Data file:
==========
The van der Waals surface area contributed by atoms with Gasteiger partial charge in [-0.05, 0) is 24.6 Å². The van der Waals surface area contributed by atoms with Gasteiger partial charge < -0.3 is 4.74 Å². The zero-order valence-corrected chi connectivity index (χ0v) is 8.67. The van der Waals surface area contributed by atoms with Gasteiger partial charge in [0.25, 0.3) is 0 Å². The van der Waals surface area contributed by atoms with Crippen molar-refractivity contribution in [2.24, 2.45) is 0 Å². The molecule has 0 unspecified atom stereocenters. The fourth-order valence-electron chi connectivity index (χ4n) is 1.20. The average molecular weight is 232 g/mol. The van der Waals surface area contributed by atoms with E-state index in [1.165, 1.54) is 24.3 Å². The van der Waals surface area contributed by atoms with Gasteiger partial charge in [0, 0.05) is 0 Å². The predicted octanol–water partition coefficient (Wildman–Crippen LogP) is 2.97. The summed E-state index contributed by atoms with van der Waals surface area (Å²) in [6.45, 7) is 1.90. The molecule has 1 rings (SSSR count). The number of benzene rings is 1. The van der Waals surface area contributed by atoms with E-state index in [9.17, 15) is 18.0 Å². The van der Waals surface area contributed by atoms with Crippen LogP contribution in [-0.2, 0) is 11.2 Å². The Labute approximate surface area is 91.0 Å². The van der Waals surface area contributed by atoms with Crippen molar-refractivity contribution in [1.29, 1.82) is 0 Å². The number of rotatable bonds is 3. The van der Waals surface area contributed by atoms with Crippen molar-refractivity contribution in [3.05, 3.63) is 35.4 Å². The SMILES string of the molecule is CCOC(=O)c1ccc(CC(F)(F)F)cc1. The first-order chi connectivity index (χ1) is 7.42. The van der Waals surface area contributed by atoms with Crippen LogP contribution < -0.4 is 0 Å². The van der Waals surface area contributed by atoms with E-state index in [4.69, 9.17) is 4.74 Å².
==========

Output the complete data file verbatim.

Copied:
The van der Waals surface area contributed by atoms with Gasteiger partial charge in [-0.05, 0) is 24.6 Å². The van der Waals surface area contributed by atoms with Gasteiger partial charge < -0.3 is 4.74 Å². The zero-order valence-corrected chi connectivity index (χ0v) is 8.67. The van der Waals surface area contributed by atoms with Gasteiger partial charge in [0.25, 0.3) is 0 Å². The van der Waals surface area contributed by atoms with Crippen molar-refractivity contribution in [2.24, 2.45) is 0 Å². The molecule has 0 unspecified atom stereocenters. The fourth-order valence-electron chi connectivity index (χ4n) is 1.20. The average molecular weight is 232 g/mol. The van der Waals surface area contributed by atoms with E-state index in [1.165, 1.54) is 24.3 Å². The van der Waals surface area contributed by atoms with Gasteiger partial charge in [0, 0.05) is 0 Å². The predicted octanol–water partition coefficient (Wildman–Crippen LogP) is 2.97. The summed E-state index contributed by atoms with van der Waals surface area (Å²) in [6.45, 7) is 1.90. The molecule has 1 rings (SSSR count). The number of benzene rings is 1. The van der Waals surface area contributed by atoms with E-state index in [9.17, 15) is 18.0 Å². The van der Waals surface area contributed by atoms with Crippen LogP contribution in [-0.2, 0) is 11.2 Å². The Labute approximate surface area is 91.0 Å². The van der Waals surface area contributed by atoms with Crippen molar-refractivity contribution in [1.29, 1.82) is 0 Å². The number of rotatable bonds is 3. The van der Waals surface area contributed by atoms with Crippen molar-refractivity contribution in [3.05, 3.63) is 35.4 Å². The SMILES string of the molecule is CCOC(=O)c1ccc(CC(F)(F)F)cc1. The first-order chi connectivity index (χ1) is 7.42. The van der Waals surface area contributed by atoms with Crippen LogP contribution < -0.4 is 0 Å². The van der Waals surface area contributed by atoms with E-state index in [4.69, 9.17) is 4.74 Å².